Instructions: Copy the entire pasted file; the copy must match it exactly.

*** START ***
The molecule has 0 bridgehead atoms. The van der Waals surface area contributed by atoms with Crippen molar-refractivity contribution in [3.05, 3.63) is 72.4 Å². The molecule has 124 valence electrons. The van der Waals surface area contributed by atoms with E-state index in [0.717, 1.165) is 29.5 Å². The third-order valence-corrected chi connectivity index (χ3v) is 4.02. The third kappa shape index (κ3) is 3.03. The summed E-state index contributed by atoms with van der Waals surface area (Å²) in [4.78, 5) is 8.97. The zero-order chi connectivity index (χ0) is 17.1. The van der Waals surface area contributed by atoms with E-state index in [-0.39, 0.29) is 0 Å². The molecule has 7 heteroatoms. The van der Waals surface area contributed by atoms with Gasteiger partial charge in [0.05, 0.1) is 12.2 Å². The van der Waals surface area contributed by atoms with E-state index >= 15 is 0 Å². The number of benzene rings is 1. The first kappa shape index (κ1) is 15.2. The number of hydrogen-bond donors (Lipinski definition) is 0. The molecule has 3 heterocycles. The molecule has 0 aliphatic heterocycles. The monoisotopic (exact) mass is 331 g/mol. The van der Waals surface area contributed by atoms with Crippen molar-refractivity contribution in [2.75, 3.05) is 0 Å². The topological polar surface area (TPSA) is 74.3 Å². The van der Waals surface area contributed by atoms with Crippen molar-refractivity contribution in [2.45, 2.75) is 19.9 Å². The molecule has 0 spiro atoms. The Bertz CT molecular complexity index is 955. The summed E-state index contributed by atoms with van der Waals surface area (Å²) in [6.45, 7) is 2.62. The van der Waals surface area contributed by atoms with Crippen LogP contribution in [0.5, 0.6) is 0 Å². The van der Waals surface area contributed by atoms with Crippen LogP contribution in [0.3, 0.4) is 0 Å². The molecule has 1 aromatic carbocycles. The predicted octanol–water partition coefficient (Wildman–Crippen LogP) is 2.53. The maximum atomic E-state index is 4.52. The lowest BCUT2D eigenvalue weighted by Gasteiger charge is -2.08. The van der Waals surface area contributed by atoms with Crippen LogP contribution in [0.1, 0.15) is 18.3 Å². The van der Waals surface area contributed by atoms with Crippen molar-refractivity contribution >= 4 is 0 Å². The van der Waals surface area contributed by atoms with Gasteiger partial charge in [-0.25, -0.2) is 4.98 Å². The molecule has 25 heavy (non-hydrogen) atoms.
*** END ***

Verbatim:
The molecule has 0 bridgehead atoms. The van der Waals surface area contributed by atoms with Crippen molar-refractivity contribution in [3.05, 3.63) is 72.4 Å². The molecule has 124 valence electrons. The van der Waals surface area contributed by atoms with E-state index in [0.717, 1.165) is 29.5 Å². The third-order valence-corrected chi connectivity index (χ3v) is 4.02. The third kappa shape index (κ3) is 3.03. The summed E-state index contributed by atoms with van der Waals surface area (Å²) in [4.78, 5) is 8.97. The zero-order chi connectivity index (χ0) is 17.1. The van der Waals surface area contributed by atoms with E-state index in [-0.39, 0.29) is 0 Å². The molecule has 7 heteroatoms. The van der Waals surface area contributed by atoms with Gasteiger partial charge in [0.05, 0.1) is 12.2 Å². The van der Waals surface area contributed by atoms with E-state index >= 15 is 0 Å². The number of benzene rings is 1. The first kappa shape index (κ1) is 15.2. The number of hydrogen-bond donors (Lipinski definition) is 0. The molecule has 3 heterocycles. The molecule has 0 aliphatic heterocycles. The monoisotopic (exact) mass is 331 g/mol. The van der Waals surface area contributed by atoms with Crippen molar-refractivity contribution in [2.75, 3.05) is 0 Å². The topological polar surface area (TPSA) is 74.3 Å². The van der Waals surface area contributed by atoms with Crippen molar-refractivity contribution in [2.45, 2.75) is 19.9 Å². The molecule has 0 spiro atoms. The Bertz CT molecular complexity index is 955. The summed E-state index contributed by atoms with van der Waals surface area (Å²) in [6.45, 7) is 2.62. The van der Waals surface area contributed by atoms with Crippen LogP contribution in [0.5, 0.6) is 0 Å². The van der Waals surface area contributed by atoms with Crippen LogP contribution in [0.3, 0.4) is 0 Å². The molecule has 1 aromatic carbocycles. The predicted octanol–water partition coefficient (Wildman–Crippen LogP) is 2.53. The maximum atomic E-state index is 4.52. The lowest BCUT2D eigenvalue weighted by Gasteiger charge is -2.08. The van der Waals surface area contributed by atoms with Crippen LogP contribution in [0.1, 0.15) is 18.3 Å². The van der Waals surface area contributed by atoms with Crippen molar-refractivity contribution >= 4 is 0 Å². The van der Waals surface area contributed by atoms with Gasteiger partial charge in [-0.25, -0.2) is 4.98 Å². The molecule has 25 heavy (non-hydrogen) atoms.